I saw an interesting debate at the ‘general assembly’ of Occupy London this week, which I visited as a blogger / sympathizer / voyeur . The protestors were debating a motion on whether to grant the Tranquility Centre (a group of people charged with maintaining the well-being of the camp) executive powers to eject anyone from the camp who threatened the physical or mental well-being of any other member of the community.
It was a delicate issue. The activists who set up the camp are anarchists. They want to create ‘a society free from authoritarianism’, as a pamphlet put it at the Climate Camp in 2009, which was set up by the same activists. The camp is the message. They’re not just protesting against authoritarian industrial capitalism: they’re living and showing the alternative. In this sense, they’re descendants of Diogenes the Cynic (pictured right) the 4th century BC Greek philosopher who tried to ‘deface the currency’ of capitalism, and who lived in a barrel in the centre of the Athenian marketplace, to display how liberating such a lifestyle was. The philosopher Epictetus said of the Cynic lifestyle: “Look at me, I have no house or city, property or slave: I sleep on the ground, I have no wife or children, no miserable palace, but only earth and sky and one poor cloak. Yet what do I lack? Am I not free of pain and fear?'”
But it’s one thing to run an anarchist commune in the relative seclusion of Blackheath, where the Climate Camp was pegged. It’s quite another to try and run an anarchist commune in the middle of the city, amid all that noise and pollution, with drunks and tourists wandering through. Imagine trying to run a state with no borders, where everyone has a say, and where the citizenship is constantly changing…During the debate, one of the members of the Tranquility Centre spoke out against the motion: ‘Don’t give us these powers’, he said. ‘We don’t want them. It should be the collective responsibility of the community’.
Despite his concerns, the motion passed, through a mass showing of jazz hands. ‘I’m a gay and from an ethnic minority’, said one Indian protestor. ‘We need to feel safe at the camp’. ‘I block the motion!’ shouted one skinhead. ‘You can’t, we’ve been through the process’, said the facilitator. ‘Yes I can! I can do what I want. There’s no police. So I block it.’ ‘It’s already passed’, insisted the facilitator. ‘Let’s move on.’ And so, with one vote, the commune quietly passed from anarchist to…not quite anarchist, and I had a fleeting vision of ten years hence, once the Occupiers have taken control of England, and we have learnt to fear a bang on the door in the middle of the night, and the cry: ‘Open up! It’s the Tranquility Centre!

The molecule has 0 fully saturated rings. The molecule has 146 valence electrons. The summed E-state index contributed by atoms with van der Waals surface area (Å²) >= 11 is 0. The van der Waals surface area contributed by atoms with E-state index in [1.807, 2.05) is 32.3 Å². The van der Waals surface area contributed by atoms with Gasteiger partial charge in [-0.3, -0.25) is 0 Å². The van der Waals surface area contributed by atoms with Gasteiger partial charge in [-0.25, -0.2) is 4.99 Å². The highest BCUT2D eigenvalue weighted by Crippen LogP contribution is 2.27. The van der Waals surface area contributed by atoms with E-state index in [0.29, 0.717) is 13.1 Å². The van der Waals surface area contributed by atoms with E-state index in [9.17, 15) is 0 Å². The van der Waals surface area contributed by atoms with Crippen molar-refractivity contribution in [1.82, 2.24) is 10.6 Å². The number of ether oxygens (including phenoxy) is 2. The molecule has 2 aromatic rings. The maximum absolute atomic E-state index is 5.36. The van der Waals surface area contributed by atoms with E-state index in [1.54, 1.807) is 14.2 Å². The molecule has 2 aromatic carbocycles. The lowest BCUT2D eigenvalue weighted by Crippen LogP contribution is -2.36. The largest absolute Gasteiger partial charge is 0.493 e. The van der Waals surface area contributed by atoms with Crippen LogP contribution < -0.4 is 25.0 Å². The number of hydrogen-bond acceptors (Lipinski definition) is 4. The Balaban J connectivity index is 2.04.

In the camp’s Tent City University, I found myself caught up in a two-hour workshop on ‘acknowledging your emotions’. ‘I want you to pair up, and share your feelings’ we were told. It reminded me rather of the Landmark Forum, a self-help seminar I had attended two weekends before, as research for my book. We were often encouraged to ‘share’ there as well. Adam Curtis of the BBC has covered Landmark (or erhard seminar training, out of which it grew) in his documentary, The Century of the Self. He blamed the human potential movement of the 1970s, which gave rise to Landmark, for killing off the Sixties counter-culture, because it turned outward-looking Sixties protestors into the inward-looking self-help freaks of the 1970s. (Watch his take on the human potential movement in the video-clip here, it’s two minutes 16 seconds in).
Yet, looking at Occupy, I realized the two movements have now come together: both the revolutionary anarchism of 1968, and the human potential movement of the 1970s. The protestors take classes in meditation, in well-being economics, in ’emotion work’ and performance theatre. Occupy is now the revolutionary arm of the politics of well-being. The personal is tied to the political.
Or perhaps Curtis is right. Perhaps the Occupy movement is so Utopian that the political takes second place to more unfocused emoting. ‘My name’s Venus, I’ve started a global movement of love’, one protestor shared with me, before breaking down into tears (she’d been in the camp for two and a half weeks, and I think she was suffering from sleep deprivation).
Revolutions have always been deeply emotional affairs. Plato first used the word ‘privatization’ in The Republic, to describe how, in liberal capitalist democracies, our feelings had all been ‘privatized’ – we never feel collective emotions anymore, except when watching Susan Boyle sing I Dreamed a Dream on Britain’s Got Talent. But after the revolution, he suggested, we would all think and feel as one. Rousseau’s revolutionary politics was also a politics of collective emotion – the citizens would be magically fused together in the ‘General Will’. And they were right, sort of: during revolutions, people get brief and intoxicating flashes of that emotional experience – a whole people, thinking and feeling as one. As Wordsworth put it, reflecting on his trip to revolutionary France in 1790:
Oh! pleasant exercise of hope and joy!
For mighty were the auxiliars which then stood
Upon our side, we who were strong in love!
Bliss was it in that dawn to be alive,
But to be young was very heaven!
Perhaps the nitty gritty of reforms doesn’t matter so much. Revolutions are in part a reversion from bureaucratic and technocratic politics to a more primitive emotional feeling of communion. But then, of course, you come down from the high, and go home. Or you might actually gain power…and then you have to work out new bureaucracies, new institutions, new technologies of control when the oxytocin has run away, and the distrust and loathing come back. But sometimes perhaps they still remember those moments…the sacrifice, the discomfort, the camaraderie, the elation: ‘you, who were with me in Paris, in Kiev, in Tahrir, do you remember? Do you still feel it?’